Jim Hilton pens a column on forestry each week for the Williams Lake Tribune.

FOREST INK: Power of trees

My wife purchased the Power of Trees by Peter Wohlleben, a relatively small book (271 pages), from the local book store after hearing about it on a CBC radio program. The main theme of the book is described in the extended title “ How Ancient Forests Can Save Us If We Let Them.” In his previous book “The Hidden Life of Trees” the author describes the social networks of trees and how they communicate. In this book his plea is to trust ancient forests so that together we may survive and thrive together. He also spends some time pointing out that many traditional foresters, politicians and business leaders claim that cutting down trees can be offset by mass planting but warns that they are often more prone to disease, fires and other ecological disasters compared to old naturally established forests.

Peter runs a forest academy in Germany where he has studied beeches, oaks and chestnuts and how they have been impacted with drought during 2019 to 2020. Ancient beech forests respond to drought by dropping leaves early. Ancient oak trees in a wildlife park near Ivenock often have rotten centres (making it difficult to determine ages) but are still healthy and one tree had a volume of 180 cubic meters 360 times the average tree in the country.

Scientists theorize that the oaks probably originated in southern countries like Spain and are genetically able to cope with the warmer conditions. Swiss scientists are looking at the ability of native stands to use water more efficiently than their harvested coniferous stands. Holy Halls one the of the oldest beech forests (300 years) which has had no logging for over 150 years has shown summer temperatures similar to the lakes (19 C). Compared to most of Berlin temperatures which are around 33 C, pine plantations were 8 C warmer than the ancient forests. Some industrial areas are much hotter than the surrounding forests. A recent controversy over the harvesting of the Hambach forest so a coal mine could be expanded. In 2018 the mine area was 20 C higher than the adjacent forest which was unfortunately dying because of the adjacent mine activities.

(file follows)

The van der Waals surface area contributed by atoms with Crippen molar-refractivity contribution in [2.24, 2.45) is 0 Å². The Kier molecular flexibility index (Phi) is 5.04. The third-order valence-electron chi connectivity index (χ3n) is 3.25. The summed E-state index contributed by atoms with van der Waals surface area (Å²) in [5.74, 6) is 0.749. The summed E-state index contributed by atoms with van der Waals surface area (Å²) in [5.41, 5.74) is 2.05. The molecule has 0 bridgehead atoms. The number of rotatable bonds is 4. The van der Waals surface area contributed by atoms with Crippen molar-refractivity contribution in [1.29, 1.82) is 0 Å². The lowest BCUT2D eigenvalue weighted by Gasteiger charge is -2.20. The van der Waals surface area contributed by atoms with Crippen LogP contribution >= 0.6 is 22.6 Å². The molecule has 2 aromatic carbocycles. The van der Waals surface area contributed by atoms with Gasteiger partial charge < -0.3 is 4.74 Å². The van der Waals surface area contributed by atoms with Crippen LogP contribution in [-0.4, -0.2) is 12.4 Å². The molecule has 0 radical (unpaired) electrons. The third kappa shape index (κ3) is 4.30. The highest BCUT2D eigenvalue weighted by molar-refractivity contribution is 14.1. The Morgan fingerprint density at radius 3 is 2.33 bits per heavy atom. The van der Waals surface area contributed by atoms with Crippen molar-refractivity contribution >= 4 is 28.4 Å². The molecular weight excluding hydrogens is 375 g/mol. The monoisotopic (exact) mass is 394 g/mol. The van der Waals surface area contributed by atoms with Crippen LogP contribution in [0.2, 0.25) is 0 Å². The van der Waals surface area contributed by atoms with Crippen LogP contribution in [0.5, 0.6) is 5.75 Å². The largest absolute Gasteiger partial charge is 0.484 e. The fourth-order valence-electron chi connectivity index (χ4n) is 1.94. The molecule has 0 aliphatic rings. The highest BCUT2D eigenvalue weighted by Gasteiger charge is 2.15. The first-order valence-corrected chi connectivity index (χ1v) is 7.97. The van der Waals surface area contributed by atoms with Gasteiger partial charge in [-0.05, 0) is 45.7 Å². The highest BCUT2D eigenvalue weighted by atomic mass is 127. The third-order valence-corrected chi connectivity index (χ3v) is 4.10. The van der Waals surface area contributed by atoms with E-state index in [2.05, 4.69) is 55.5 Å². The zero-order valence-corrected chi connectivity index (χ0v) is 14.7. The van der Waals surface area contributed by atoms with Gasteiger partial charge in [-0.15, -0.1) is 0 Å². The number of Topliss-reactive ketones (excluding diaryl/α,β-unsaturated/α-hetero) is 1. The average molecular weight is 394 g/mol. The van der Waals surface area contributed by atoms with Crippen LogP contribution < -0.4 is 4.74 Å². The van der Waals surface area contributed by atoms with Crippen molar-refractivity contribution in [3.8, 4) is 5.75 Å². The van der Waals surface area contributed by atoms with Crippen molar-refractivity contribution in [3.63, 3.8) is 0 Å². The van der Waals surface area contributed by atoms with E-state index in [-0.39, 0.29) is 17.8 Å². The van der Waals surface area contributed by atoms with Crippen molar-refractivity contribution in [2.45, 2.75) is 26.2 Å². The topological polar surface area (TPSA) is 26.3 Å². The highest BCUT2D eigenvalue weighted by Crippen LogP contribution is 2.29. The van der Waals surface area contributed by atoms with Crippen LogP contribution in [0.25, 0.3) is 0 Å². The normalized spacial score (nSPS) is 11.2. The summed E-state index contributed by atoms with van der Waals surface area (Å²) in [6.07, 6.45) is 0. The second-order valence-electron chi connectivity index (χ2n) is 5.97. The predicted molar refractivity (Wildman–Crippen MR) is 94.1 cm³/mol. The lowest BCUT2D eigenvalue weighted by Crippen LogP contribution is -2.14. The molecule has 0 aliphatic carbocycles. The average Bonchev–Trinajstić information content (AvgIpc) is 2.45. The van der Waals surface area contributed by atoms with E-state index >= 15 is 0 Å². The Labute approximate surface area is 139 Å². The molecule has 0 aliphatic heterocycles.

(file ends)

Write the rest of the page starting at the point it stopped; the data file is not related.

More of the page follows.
The author is concerned about the large commercial forests which consist of introduced spruce, pine and fir. Many stands have been dying from insects, heat waves and other stresses. While scientists search for more robust coniferous species, the native deciduous forests seem much more capable of dealing with the extreme weather patterns. Unfortunately the number of native forests is very small and are still being considered for commercial harvesting with the usual loss of jobs as the justification.

Germany was attempting to return coniferous plantations to more natural stands but inventories in 2012 showed beeches and oaks were only 15 and 10 percent respectively but recent stands less than 20 years old were only 12 and six percent respectively.

The author proposes using a new term “wilderness” as a way to describe protected areas rather than nature preserves and natural which after years of attempts at preservation have only resulted in a few percent of natural deciduous forests remaining.

While the German and European old deciduous stands may be similar to eastern Canadian deciduous forests there may be some basic principles about ancient forests that could apply to B.C.’s mainly coniferous ecosystems. For example there is a chapter about Swiss scientists who have been studying how different forests are able to capture, store and efficiently use the water supplied throughout the seasons. I would like to deal with this and other topics in future articles as it relates to climate change.

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